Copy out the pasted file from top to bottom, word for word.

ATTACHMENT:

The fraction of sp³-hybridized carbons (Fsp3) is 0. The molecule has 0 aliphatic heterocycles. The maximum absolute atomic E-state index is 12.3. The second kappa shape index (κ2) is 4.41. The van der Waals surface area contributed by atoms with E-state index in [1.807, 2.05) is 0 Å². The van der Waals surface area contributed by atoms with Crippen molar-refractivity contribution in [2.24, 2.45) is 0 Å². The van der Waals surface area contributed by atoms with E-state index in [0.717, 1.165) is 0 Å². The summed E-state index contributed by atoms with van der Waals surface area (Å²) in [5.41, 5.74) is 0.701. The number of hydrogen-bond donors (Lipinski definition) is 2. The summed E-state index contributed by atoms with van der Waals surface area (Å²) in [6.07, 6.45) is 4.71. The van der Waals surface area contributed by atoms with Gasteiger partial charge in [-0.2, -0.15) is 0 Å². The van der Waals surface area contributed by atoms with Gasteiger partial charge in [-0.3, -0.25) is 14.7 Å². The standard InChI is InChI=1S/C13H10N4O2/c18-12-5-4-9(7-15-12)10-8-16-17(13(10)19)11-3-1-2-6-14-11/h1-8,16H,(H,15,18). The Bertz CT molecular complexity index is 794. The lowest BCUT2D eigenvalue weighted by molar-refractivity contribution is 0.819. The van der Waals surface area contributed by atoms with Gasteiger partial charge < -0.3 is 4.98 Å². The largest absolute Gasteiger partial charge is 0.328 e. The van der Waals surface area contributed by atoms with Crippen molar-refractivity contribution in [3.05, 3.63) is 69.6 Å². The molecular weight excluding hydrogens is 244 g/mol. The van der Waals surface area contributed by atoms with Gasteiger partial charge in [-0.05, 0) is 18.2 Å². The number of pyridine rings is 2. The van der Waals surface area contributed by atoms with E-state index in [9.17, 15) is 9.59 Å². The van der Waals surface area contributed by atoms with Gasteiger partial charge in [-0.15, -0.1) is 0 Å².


The fraction of sp³-hybridized carbons (Fsp3) is 0. The molecule has 0 aliphatic heterocycles. The maximum absolute atomic E-state index is 12.3. The second kappa shape index (κ2) is 4.41. The van der Waals surface area contributed by atoms with E-state index in [1.807, 2.05) is 0 Å². The van der Waals surface area contributed by atoms with Crippen molar-refractivity contribution in [2.24, 2.45) is 0 Å². The van der Waals surface area contributed by atoms with E-state index in [0.717, 1.165) is 0 Å². The summed E-state index contributed by atoms with van der Waals surface area (Å²) in [5.41, 5.74) is 0.701. The number of hydrogen-bond donors (Lipinski definition) is 2. The summed E-state index contributed by atoms with van der Waals surface area (Å²) in [6.07, 6.45) is 4.71. The van der Waals surface area contributed by atoms with Gasteiger partial charge in [-0.2, -0.15) is 0 Å². The van der Waals surface area contributed by atoms with Gasteiger partial charge in [-0.3, -0.25) is 14.7 Å². The standard InChI is InChI=1S/C13H10N4O2/c18-12-5-4-9(7-15-12)10-8-16-17(13(10)19)11-3-1-2-6-14-11/h1-8,16H,(H,15,18). The Bertz CT molecular complexity index is 794. The lowest BCUT2D eigenvalue weighted by molar-refractivity contribution is 0.819. The van der Waals surface area contributed by atoms with Gasteiger partial charge < -0.3 is 4.98 Å². The largest absolute Gasteiger partial charge is 0.328 e. The van der Waals surface area contributed by atoms with Crippen molar-refractivity contribution in [3.05, 3.63) is 69.6 Å². The molecular weight excluding hydrogens is 244 g/mol. The van der Waals surface area contributed by atoms with Gasteiger partial charge in [-0.05, 0) is 18.2 Å². The number of pyridine rings is 2. The van der Waals surface area contributed by atoms with E-state index in [9.17, 15) is 9.59 Å². The van der Waals surface area contributed by atoms with Gasteiger partial charge in [-0.15, -0.1) is 0 Å².